The Three Advents of Jesus

We usually think of Advent as a time preparing us for the birth of Jesus—for that coming of Jesus as a newborn babe some 2000 years ago. But traditionally within the church Advent has had a deeper and broader meaning than just Jesus’ birth in Bethlehem. In fact, we could… Continue reading

When is Christmas Over?

Many years ago, there were societies which celebrated twelve days of Christmas. Prior to Christmas, Advent was observed in solemn ways similar to the austerities of Lent and was a time for repentance and preparing oneself spiritually for the coming of the Christ Child. But on Christmas Day, all that… Continue reading

A Franciscan Advent/Christmas Meditation

St. Francis was responsible for the first living creche. He wanted the peasants of his day to know the love of God in a very intimate and profound way. Francis reasoned that they could approach God more easily in a tiny baby than in the regal and overpowering images found… Continue reading

John 3:16; 1:43-46; 1:14 “Are You Ready for Christmas?”

Are you ready for all the feelings of worthlessness to melt away in the glory of God’s love poured out for you? Are you ready to realize from the inside out and in the deepest recesses of your heart and soul that rather than being “nobody’s nothing,” you are a precious, unique child of God whose worth has been sealed forever by sacrificial love? Are you prepared to embrace the identity you already possess in the eyes and heart of God? And are you willing to recognize that such an identity is the birthright of each and every person in this world? If you are ready to know who you really are, then you are ready for Christmas. Continue reading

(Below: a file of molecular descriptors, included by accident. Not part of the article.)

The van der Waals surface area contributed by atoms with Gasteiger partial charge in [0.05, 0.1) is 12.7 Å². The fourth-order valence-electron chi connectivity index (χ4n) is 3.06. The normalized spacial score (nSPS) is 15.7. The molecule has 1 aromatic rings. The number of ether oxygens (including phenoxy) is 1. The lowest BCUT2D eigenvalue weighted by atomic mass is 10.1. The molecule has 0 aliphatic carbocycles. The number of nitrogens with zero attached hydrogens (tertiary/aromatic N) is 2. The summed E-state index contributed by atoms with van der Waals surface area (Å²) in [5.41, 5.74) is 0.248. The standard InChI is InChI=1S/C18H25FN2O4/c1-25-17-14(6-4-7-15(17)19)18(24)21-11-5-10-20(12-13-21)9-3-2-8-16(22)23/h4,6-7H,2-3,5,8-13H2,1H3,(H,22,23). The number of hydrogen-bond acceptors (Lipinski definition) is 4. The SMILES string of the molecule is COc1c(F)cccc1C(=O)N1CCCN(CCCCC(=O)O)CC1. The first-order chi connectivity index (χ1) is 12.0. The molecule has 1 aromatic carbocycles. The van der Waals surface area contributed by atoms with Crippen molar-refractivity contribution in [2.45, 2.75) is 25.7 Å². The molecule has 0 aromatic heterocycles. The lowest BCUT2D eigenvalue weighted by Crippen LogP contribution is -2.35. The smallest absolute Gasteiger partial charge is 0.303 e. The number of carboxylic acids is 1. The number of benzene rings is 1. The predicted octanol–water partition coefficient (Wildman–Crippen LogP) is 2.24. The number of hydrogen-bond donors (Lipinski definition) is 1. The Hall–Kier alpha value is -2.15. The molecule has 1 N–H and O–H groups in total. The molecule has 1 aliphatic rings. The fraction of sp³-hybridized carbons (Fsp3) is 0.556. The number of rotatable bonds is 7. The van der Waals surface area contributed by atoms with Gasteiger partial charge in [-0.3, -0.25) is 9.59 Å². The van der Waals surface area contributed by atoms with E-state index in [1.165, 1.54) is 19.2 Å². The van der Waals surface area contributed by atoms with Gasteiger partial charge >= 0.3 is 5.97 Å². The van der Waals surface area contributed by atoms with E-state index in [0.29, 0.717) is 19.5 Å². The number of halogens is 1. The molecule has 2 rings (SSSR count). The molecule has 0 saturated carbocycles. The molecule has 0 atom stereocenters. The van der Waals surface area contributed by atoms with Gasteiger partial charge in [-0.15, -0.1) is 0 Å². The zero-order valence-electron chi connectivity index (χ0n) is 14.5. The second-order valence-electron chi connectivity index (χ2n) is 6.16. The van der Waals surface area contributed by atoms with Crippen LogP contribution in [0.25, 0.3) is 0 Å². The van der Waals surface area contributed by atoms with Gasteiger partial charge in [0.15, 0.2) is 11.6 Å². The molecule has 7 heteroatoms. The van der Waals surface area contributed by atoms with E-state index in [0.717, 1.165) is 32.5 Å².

Isaiah 61:1-4, 8-11 “The Hand of God on the Shoulder of a Troubled World”

The third Sunday of Advent often focuses on joy. Laughter motivated by unadulterated joy can indeed be the hand of God on the shoulder of a troubled world. Such laughter is a gift from God, a gift that we need in a world of terrorism and violence, estrangement and bigotry, greed and lies. Continue reading

Proclamation for Advent

Our term “gospel” comes from the Anglo-Saxon words for “glad tidings.” The Greek term in the New Testament for gospel literally means the “good news” which comes to people announcing a significant and most happy event. Roman emperors used the term in their imperial propaganda to announce all the good… Continue reading